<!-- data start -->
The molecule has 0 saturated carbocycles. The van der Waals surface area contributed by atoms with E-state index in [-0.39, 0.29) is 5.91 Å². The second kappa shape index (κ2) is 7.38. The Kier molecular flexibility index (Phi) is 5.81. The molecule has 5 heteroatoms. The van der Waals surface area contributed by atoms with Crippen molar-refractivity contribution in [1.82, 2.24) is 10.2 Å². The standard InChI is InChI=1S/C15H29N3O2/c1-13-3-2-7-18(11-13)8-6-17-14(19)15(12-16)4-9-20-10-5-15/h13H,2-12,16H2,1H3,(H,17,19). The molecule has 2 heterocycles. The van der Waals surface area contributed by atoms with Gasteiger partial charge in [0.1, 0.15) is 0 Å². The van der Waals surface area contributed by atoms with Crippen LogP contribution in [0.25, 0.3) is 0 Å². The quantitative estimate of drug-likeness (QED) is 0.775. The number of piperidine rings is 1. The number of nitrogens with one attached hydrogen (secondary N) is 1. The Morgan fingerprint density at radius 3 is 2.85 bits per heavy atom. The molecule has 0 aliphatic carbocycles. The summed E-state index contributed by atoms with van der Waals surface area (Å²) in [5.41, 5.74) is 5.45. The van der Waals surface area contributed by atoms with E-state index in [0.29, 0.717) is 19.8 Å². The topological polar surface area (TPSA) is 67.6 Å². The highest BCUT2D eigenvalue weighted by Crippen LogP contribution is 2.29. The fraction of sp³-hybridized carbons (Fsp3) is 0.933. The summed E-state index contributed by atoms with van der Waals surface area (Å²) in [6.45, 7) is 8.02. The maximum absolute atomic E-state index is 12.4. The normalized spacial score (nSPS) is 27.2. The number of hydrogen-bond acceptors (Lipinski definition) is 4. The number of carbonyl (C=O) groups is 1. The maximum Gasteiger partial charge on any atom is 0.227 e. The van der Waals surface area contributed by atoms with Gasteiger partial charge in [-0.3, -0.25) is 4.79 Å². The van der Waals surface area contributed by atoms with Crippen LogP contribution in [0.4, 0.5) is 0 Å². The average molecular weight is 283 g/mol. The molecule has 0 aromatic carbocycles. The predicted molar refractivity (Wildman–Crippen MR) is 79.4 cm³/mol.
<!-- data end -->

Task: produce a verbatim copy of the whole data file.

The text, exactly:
The molecule has 0 saturated carbocycles. The van der Waals surface area contributed by atoms with E-state index in [-0.39, 0.29) is 5.91 Å². The second kappa shape index (κ2) is 7.38. The Kier molecular flexibility index (Phi) is 5.81. The molecule has 5 heteroatoms. The van der Waals surface area contributed by atoms with Crippen molar-refractivity contribution in [1.82, 2.24) is 10.2 Å². The standard InChI is InChI=1S/C15H29N3O2/c1-13-3-2-7-18(11-13)8-6-17-14(19)15(12-16)4-9-20-10-5-15/h13H,2-12,16H2,1H3,(H,17,19). The molecule has 2 heterocycles. The van der Waals surface area contributed by atoms with Gasteiger partial charge in [0.1, 0.15) is 0 Å². The van der Waals surface area contributed by atoms with Crippen LogP contribution in [0.25, 0.3) is 0 Å². The quantitative estimate of drug-likeness (QED) is 0.775. The number of piperidine rings is 1. The number of nitrogens with one attached hydrogen (secondary N) is 1. The Morgan fingerprint density at radius 3 is 2.85 bits per heavy atom. The molecule has 0 aliphatic carbocycles. The summed E-state index contributed by atoms with van der Waals surface area (Å²) in [5.41, 5.74) is 5.45. The van der Waals surface area contributed by atoms with E-state index in [0.29, 0.717) is 19.8 Å². The topological polar surface area (TPSA) is 67.6 Å². The highest BCUT2D eigenvalue weighted by Crippen LogP contribution is 2.29. The fraction of sp³-hybridized carbons (Fsp3) is 0.933. The summed E-state index contributed by atoms with van der Waals surface area (Å²) in [6.45, 7) is 8.02. The maximum absolute atomic E-state index is 12.4. The normalized spacial score (nSPS) is 27.2. The number of hydrogen-bond acceptors (Lipinski definition) is 4. The number of carbonyl (C=O) groups is 1. The maximum Gasteiger partial charge on any atom is 0.227 e. The van der Waals surface area contributed by atoms with Gasteiger partial charge in [-0.3, -0.25) is 4.79 Å². The van der Waals surface area contributed by atoms with Crippen LogP contribution in [0.4, 0.5) is 0 Å². The average molecular weight is 283 g/mol. The molecule has 0 aromatic carbocycles. The predicted molar refractivity (Wildman–Crippen MR) is 79.4 cm³/mol.